Published 15 September 2019
Boris Johnson has promised to fund 20,000 extra police officers in England and Wales over the next three years. Reception of this news has been, unsurprisingly, positive but the promise of additional funding raises a number of questions, which thus far remain unanswered.
Where should the new officers be placed to maximise their impact? Should all of them be allocated to the ‘front-line’, or is now the time to rebuild the police’s capability, for example, through better digital capability and intelligence? Does strengthening the ‘front-line’ mean boosting neighbourhood policing, which has been eroded since 2010, or investigative capability, given the national shortage of detectives and the growing emphasis on managing vulnerability? And, ultimately, will 20,000 be enough?
To help answer this question, Crest has developed a new analytical tool, enabling the police to predict demand on forces over the next four years and judge how best to allocate finite resources (more of this below).
The story on numbers
Officer numbers have fallen back below where they were in the late 1990s, before the big increase in investment that took place under Tony Blair’s government, though numbers have stabilised slightly over the last two years.
These cuts have impacted public perceptions of the police and their effectiveness.
Cuts to officer numbers have not gone unnoticed by the public with 47 per cent stating they never see police officers on foot patrol in the year ending March 2019, up from 26 per cent in 2011.
Perhaps more worryingly, public confidence in the police, which had been steadily rising since 2006, started to drop in 2016.
Police and Crime Commissioners (PCCs) - many of whom will be gearing up for elections in 2020 - will undoubtedly be keen to use any additional investment to address the public’s concerns over visibility, primarily by restoring neighbourhood policing. At the same time, Chief Constables will be reminding them of the urgent need to strengthen investigative capability, which has come under increasing pressure in recent years (and looks set to continue into the future), thanks to an upsurge in more serious and complex crimes.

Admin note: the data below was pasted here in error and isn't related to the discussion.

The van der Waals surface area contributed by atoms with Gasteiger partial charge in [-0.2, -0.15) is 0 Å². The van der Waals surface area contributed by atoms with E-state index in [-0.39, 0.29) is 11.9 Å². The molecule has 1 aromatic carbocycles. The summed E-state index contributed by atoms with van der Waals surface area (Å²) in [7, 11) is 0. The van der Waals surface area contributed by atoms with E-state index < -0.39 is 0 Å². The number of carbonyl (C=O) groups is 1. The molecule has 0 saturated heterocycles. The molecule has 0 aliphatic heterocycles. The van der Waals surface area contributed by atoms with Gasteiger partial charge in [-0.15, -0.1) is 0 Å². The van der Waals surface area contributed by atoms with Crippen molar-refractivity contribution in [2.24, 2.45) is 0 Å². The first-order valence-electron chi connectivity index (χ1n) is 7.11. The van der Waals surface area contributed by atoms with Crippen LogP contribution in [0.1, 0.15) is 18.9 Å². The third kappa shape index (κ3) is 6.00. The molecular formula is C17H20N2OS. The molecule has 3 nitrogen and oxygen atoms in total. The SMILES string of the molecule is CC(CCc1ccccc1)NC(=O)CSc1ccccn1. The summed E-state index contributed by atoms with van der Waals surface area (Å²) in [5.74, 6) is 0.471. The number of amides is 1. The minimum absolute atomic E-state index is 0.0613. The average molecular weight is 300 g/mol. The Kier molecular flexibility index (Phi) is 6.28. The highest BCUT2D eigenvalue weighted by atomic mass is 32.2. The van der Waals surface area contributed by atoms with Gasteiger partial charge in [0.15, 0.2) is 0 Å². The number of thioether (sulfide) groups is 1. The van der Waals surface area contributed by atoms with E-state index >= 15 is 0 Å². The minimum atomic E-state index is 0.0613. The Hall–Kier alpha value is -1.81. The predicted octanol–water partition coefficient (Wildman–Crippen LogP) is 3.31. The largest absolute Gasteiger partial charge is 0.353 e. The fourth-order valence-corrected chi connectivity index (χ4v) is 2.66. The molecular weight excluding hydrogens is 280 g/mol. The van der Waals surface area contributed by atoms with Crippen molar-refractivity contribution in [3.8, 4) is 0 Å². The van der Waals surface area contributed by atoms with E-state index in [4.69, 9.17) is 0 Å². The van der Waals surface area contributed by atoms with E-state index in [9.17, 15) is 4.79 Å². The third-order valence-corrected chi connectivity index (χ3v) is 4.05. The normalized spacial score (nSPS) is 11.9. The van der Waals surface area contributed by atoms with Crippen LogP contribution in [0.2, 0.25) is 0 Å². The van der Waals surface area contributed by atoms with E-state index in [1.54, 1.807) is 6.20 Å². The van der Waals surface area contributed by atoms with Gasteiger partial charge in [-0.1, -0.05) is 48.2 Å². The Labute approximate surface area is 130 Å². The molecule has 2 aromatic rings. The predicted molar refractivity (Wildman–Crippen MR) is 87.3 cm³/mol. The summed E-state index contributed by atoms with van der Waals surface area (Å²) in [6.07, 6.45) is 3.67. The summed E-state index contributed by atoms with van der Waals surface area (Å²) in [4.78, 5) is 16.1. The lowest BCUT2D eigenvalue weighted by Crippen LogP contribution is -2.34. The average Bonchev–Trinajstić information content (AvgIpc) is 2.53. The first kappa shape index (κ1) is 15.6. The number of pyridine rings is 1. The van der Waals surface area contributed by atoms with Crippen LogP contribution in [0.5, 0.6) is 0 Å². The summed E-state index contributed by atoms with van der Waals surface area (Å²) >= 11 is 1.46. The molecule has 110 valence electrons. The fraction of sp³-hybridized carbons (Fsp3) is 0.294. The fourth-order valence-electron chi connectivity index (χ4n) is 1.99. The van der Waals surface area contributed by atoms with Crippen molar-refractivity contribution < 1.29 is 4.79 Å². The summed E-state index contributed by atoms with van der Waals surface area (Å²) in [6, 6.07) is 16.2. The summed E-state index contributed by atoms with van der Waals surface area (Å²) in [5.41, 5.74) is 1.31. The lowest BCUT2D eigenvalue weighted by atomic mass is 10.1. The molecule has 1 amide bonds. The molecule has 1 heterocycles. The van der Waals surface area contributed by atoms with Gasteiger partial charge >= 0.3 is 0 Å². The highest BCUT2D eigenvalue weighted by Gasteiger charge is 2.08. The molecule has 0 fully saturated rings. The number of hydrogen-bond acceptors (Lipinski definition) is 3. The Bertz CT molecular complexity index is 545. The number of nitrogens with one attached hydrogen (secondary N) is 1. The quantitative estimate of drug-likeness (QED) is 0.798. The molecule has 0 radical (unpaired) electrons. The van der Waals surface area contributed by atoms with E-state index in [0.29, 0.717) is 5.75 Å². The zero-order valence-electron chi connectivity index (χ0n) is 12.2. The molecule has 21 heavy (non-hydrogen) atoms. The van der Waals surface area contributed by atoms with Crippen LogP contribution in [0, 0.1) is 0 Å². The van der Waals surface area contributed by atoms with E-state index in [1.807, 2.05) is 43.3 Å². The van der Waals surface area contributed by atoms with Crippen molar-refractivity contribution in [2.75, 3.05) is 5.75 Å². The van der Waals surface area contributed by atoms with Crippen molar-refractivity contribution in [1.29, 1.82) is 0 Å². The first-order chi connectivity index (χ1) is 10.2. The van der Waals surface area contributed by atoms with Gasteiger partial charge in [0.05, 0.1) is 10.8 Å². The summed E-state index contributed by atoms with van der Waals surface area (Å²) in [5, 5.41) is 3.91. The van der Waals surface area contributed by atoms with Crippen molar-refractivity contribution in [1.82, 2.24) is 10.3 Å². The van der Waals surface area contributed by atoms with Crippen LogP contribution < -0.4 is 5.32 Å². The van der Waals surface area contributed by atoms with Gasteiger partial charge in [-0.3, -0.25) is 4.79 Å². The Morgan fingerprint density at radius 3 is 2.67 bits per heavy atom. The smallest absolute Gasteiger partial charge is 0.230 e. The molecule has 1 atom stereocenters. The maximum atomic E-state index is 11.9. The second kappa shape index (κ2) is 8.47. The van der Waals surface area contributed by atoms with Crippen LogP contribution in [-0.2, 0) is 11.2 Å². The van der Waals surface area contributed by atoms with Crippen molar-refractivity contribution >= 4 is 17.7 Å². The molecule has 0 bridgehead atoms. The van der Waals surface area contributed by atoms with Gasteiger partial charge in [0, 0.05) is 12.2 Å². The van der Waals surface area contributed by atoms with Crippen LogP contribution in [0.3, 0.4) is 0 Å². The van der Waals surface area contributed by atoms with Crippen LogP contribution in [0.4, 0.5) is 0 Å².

The reduction in numbers has also impacted the police’s ability to fulfil core functions, such as detecting crime. Charge rates - as a proportion of all recorded crime - have dropped dramatically since 2014 (see chart below). Not all of this can be laid at the police’s door. In particular, there has been a suggestion (though as yet unevidenced) that the Crown Prosecution Service (CPS) may have raised the threshold for prosecution, which has depressed charge rates. Interestingly, the proportion of cases heard at court which are ultimately convicted has remained relatively flat, which would be consistent with a shift towards the ‘cherry picking’ of cases viewed as more likely to lead to a successful prosecution. Some of this is also likely to be a result of changes to recording practices, with more ‘marginal’ allegations being recorded since 2014. Nonetheless, the fall is stark.
The possible reasons for the disparity between charge and conviction rates in England and Wales is a matter to be explored in another blog (watch this space), but assists us here in the illustration of a service which is struggling to meet demand.
The Prime Minister has now promised to plug the gap with an additional 20,000 officers. Below, we aim to answer three questions:
1. Will 20,000 be enough?
2. Which roles/ functions should the new officers be assigned to?
3. Which forces are likely to have the biggest claim on these new resources?
1. Will 20,000 be enough?